Fly: (after a brief pauze to let the laughing zubzide) How did you enter mainztream publizhing?
PH: It was at 24. I published a weekly column in the Jellico Advance-Sentinnel called “Shades of Grace” under the pseudonym Jason St. James. I was maybe oh...3...possibly 400 years old at the time! I must credit Michael Garrett, my first book editor, though. He is an accomplished author and book editor who has also worked with best-selling authors Stephen King and Joyce Carol Oates.
Fly: Your international beztzellerz zpeak well enough on that. Enough of the author now. What elze doez the profezzor like to do?
PH: Many things, actually. Mask making, the paranormal, holidays, working in the yard and garden, antique cars, watching black and white horror films, listening to big band music, old radio classics and “the book.”
Fly: Well, zir, reading otherz iz your job. But I zee a definite affinity for myzticizm and convention. Am I right?
PH: Most certainly, Sir! If only others knew just how old I am. I am the son of a famous magician and a mother who was... well... that’s another story.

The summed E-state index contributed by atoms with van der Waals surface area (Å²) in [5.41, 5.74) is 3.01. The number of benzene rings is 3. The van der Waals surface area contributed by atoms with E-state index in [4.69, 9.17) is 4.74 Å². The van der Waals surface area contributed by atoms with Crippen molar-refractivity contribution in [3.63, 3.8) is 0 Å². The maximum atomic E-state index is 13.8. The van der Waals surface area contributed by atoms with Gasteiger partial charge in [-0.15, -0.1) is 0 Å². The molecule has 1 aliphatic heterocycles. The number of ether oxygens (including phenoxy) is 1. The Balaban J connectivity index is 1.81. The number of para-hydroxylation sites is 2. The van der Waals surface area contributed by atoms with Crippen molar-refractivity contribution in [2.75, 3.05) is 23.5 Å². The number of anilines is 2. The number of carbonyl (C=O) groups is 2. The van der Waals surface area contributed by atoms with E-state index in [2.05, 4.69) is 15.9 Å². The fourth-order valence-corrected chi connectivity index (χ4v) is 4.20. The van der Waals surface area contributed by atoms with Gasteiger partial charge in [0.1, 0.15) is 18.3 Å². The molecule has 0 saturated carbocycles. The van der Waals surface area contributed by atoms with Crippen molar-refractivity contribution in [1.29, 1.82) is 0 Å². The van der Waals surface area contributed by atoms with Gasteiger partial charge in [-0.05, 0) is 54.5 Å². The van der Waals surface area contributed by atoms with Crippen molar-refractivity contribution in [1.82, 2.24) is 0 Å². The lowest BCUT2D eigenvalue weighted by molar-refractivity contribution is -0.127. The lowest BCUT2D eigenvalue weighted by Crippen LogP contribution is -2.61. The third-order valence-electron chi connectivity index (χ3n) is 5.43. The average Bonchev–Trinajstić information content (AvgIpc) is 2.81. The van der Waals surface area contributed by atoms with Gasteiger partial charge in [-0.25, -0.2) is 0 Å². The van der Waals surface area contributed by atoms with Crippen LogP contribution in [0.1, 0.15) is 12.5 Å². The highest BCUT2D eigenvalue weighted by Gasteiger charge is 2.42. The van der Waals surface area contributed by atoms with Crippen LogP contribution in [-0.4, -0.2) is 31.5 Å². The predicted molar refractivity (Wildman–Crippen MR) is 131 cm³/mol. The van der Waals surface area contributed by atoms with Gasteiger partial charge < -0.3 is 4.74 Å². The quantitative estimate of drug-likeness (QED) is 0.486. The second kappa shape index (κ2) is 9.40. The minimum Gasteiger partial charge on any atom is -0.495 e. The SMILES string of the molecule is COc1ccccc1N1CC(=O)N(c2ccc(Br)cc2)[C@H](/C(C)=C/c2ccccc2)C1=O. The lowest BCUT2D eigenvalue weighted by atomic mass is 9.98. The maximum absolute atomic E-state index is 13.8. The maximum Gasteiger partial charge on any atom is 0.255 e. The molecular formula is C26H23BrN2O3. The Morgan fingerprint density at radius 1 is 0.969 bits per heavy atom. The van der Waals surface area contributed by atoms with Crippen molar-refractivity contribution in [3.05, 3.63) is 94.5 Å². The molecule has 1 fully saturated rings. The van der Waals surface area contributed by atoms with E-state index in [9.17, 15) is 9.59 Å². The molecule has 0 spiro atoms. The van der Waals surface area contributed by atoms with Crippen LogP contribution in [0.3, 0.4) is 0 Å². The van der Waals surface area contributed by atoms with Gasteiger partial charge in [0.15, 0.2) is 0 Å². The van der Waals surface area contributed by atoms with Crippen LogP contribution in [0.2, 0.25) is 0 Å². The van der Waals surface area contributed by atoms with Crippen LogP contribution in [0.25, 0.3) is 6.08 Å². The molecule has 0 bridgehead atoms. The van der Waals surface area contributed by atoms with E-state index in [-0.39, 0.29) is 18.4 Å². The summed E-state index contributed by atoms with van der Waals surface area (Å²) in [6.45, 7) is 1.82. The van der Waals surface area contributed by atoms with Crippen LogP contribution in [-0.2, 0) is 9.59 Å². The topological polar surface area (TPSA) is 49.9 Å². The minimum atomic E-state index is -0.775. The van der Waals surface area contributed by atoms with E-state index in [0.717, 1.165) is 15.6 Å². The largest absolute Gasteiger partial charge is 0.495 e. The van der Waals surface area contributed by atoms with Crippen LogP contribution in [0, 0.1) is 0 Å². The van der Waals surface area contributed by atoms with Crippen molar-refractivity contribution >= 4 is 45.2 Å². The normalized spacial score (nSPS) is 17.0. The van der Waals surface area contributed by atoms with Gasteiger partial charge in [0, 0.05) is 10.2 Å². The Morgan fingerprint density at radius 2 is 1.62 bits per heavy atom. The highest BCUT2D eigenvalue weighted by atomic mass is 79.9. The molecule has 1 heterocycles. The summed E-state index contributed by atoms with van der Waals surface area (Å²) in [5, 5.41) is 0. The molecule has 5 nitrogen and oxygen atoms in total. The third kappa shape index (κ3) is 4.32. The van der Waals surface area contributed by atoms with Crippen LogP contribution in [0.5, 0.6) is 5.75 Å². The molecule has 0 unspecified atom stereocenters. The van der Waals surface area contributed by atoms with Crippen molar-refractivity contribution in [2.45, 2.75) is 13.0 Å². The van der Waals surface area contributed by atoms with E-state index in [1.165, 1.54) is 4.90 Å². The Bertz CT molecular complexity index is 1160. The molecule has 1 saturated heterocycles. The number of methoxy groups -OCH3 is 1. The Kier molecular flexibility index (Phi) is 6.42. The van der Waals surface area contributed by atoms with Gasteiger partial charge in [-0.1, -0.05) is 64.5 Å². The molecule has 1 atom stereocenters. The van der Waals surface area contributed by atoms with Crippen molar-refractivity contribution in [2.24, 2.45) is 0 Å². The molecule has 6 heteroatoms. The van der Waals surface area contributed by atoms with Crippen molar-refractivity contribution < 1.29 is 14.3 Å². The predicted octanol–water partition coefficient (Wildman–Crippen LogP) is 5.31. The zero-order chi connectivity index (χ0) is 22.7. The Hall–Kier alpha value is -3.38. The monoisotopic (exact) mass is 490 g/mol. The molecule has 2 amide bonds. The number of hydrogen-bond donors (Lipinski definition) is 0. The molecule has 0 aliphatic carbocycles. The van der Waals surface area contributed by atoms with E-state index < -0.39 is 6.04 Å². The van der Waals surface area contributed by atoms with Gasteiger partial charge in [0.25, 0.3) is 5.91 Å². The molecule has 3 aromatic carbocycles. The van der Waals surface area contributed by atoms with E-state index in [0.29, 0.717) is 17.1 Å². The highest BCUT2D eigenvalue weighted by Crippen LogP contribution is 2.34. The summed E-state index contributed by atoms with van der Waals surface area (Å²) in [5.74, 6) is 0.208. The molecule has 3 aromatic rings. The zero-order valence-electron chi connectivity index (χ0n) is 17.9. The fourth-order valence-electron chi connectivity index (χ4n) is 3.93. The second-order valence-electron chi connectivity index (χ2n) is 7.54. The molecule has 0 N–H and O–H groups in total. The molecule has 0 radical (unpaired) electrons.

Fly: Myztery, there you have it! Okay, before we draw to a cloze, I’m zeriouzly wondering whether I’ll be the next to feature in a fairy tale! Iz your next book already in the workz?
PH: Absolutely, my dear boy! My collection grows daily.
Fly: We look forward to it, Profezzor. Thank you for being here. Pleaze do zhare a zample of your talez with the clazz. Az for the pupilz, read and enjoy. No examz on thiz one.
PH: Thanks to you too. For the dear children, here goes:
You approach the book and begin to open it. Then suddenly, SMACK! A pair of hands quickly shut the book closed, as you look up and see a man dressed as a ringmaster. Marveling at the sight of this man is an understatement. You gape because you soon realize this must be Professor Harold J. Habershaw the Third.
Professor Habershaw looks at you stern. “My boy, you’ll quickly learn one thing in this particular business,” he boasts. “Some stories are meant to be told while others are meant to fill the pages of this special book.”
“I’m sorry,” you say. “I wasn’t going to hurt the book. I was just intrigued by it.”
“You must never approach this particular book unless it asks you to,” Professor Habershaw demands. “Do you understand?”
Curiosity becomes overwhelming for you, as you carefully study the book’s outer shell. “What’s so special about it?” You ask curious. “It looks like any other book.”
Professor Habershaw traces the front of the book with his cold, rigid fingers, grinning mischievously and looking up at you, piercing his gaze like a cold blue stare. “This is not your ordinary book,” he says. “It has certain properties: properties that have the power to change one’s world.”
For more Author Interviewz & Book Reviewz, check out Earth.
Bookz featuring me:
An Enlightened Fly
The Fly That Followed Me
Kalki Evian - The Ring of Khaoriphea
Malay A. Upadhyay
Gilbert Literary Agency